Route of Washington Irving
From La Rábida (Huelva) to Seville and Granada
This route follows up the steps of the Romantic writer and American diplomat Washington Irving, who, in 1929 was amazed by the richness and exoticism of the Spanish-Muslim civilization, along with his admiration for the figure of Christopher Columbus and his search for the discovery of America, that started on 3rd August, 1492.
The route runs along La Rábida, in the province of Huelva, Seville and Granada, three obligatory stopovers of a trip that projected the Romantic image of Andalusia in Europa and America during the first half of the 19th century, attracting many artists, writers, curious people and all kind of travellers.
The author undertook this trip through the Columbian places: Moguer, Palos de la Frontera and La Rábida looking for a better documentation on the discoverer. Huelva was the gateway to the Route made by the American writer through Andalusia.
The route is complemented with the towns through which the traveller passed on his way to and from Seville and Huelva. All of them were cited in his diary Visit to the Columbian Places: Villarrasa, Niebla, La Palma and Villalba del Alcor. This diary turned Washington Irving into the promoter of a delightful and well-documented account of the Discovery of America.
As a result of his stay in Spain and his travels, Washington Irving wrote works such as A History of the Life and Voyages of Christopher Columbus, Voyages and Discoveries of the Companions of Columbus, Tales of the Alhambra and History of Granada Wars.
The Route of Washington Irving starts in La Rábida, famous for the monastery founded in the early 15th century where Christopher Columbus conceived and managed his project of finding a new route to the Indies, which led him to the discovery of the American continent. From Seville, a city where Washington Irving lived for fourteen months, he continued to Granada.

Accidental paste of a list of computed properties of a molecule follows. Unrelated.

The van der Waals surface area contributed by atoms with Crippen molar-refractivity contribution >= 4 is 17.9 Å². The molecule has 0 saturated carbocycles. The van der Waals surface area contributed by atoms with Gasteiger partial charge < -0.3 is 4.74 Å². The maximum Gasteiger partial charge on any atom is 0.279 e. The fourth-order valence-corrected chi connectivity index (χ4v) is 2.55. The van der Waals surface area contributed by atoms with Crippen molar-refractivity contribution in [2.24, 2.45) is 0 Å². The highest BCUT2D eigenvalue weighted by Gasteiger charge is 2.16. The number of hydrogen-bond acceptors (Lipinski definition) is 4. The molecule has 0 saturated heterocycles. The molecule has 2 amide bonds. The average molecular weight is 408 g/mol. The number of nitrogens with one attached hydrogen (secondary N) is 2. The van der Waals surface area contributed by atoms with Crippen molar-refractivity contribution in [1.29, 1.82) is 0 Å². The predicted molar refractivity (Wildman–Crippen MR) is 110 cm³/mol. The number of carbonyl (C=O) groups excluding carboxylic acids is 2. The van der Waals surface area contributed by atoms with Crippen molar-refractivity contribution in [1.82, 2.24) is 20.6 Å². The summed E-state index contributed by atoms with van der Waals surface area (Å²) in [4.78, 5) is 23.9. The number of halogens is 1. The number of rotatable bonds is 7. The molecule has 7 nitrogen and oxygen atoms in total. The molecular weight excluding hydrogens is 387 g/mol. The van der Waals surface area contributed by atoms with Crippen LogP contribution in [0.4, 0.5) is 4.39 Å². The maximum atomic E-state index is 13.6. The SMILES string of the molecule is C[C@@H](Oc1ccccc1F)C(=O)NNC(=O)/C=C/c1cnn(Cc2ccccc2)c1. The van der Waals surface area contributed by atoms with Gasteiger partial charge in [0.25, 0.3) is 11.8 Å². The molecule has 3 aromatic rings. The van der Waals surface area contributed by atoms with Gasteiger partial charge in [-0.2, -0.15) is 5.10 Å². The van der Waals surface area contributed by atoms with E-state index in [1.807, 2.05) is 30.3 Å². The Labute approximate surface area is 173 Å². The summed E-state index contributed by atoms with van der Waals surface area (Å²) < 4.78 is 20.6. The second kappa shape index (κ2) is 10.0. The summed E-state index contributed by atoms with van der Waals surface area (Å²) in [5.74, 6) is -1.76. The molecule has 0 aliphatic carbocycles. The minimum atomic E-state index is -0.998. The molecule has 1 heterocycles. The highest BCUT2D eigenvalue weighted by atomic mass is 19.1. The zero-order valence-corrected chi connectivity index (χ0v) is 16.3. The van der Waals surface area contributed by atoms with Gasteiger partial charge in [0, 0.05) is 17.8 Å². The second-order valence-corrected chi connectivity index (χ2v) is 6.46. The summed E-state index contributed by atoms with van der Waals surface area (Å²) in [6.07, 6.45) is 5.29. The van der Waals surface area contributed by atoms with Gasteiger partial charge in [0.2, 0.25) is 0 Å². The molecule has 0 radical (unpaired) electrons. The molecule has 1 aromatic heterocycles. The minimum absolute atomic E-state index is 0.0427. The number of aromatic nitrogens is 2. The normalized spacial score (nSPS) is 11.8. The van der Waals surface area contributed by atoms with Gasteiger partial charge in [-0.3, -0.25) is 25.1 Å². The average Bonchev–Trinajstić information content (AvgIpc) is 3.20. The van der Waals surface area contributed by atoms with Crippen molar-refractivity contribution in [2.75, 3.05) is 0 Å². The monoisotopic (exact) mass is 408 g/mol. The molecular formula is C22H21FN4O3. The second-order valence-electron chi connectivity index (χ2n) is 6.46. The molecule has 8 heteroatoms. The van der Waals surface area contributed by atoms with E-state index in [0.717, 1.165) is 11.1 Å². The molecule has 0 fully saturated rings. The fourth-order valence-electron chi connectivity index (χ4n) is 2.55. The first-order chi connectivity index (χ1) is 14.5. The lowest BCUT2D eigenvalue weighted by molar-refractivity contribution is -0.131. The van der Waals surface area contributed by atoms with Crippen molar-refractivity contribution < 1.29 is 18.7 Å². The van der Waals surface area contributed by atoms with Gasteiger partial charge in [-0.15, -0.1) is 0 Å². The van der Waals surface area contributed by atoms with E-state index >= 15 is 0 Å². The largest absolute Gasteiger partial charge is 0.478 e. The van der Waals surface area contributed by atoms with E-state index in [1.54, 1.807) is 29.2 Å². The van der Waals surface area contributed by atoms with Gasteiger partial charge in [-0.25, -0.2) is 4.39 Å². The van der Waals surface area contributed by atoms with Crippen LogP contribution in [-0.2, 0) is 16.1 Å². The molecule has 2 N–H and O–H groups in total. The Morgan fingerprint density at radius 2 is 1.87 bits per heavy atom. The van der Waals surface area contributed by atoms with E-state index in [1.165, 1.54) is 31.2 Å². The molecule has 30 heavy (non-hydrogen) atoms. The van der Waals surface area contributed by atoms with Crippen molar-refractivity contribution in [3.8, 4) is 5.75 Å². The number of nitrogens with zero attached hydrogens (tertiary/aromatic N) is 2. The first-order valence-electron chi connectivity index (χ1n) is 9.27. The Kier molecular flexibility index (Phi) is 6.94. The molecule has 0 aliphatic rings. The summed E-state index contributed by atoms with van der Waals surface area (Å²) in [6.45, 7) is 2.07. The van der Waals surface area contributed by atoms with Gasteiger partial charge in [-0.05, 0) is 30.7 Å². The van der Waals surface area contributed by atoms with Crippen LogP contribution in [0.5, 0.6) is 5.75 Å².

The way that connected Seville and Granada, like other ancient routes, was marked by running along border territories. This communication axis was established many centuries before, in the Late Middle Ages and became a commercial channel between the Christian Peninsular South and the Nasrid Kingdom of Granada.
When a truce was agreed, farming products and livestock were carried to Granada and exchanged for spices, colourant, clothes and silk. Along its different stages, the route goes through lands with extraordinary landscapes and monumental richness, as well as spots, villages, and towns full of historical, legendary and literary evocations.
This route connects the capital cities of the two traditional Andalusias, the High and the Low; two plains, Campiña (fields) and Vega (fertile plains), separated by a suggestive and rough journey.
The Route of Washington Irving includes incursions into both sides of this central axis: in its beginning, to the north, it runs close to Carmona, Marchena and Écija; it runs through the lands of Antequera and further on, it deviates to Montefrío and Íllora, also to the north; finally, it goes through Alhama de Granada, some kilometres to the south.
Irving got captivated by the image of the city at his arrival to Granada. He settled in the Alhambra where he wrote one of his universal works:Tales of the Alhambra.
La Rábida–Palos de la Frontera–Moguer–Niebla–Villarrasa–La Palma del Condado–Villalba del Alcor–Sanlúcar la Mayor–Sevilla–Alcalá de Guadaira–Carmona–Écija–Marchena–Arahal–Osuna–Estepa–La Roda de Andalucía–Fuente de Piedra–Humilladero–Mollina–Antequera–Archidona–Loja–Huétor Tájar–Moraleda de Zafayona–Alhama de Granada–Montefrío–Íllora–Fuente Vaqueros–Chauchina–Santa Fe–Granada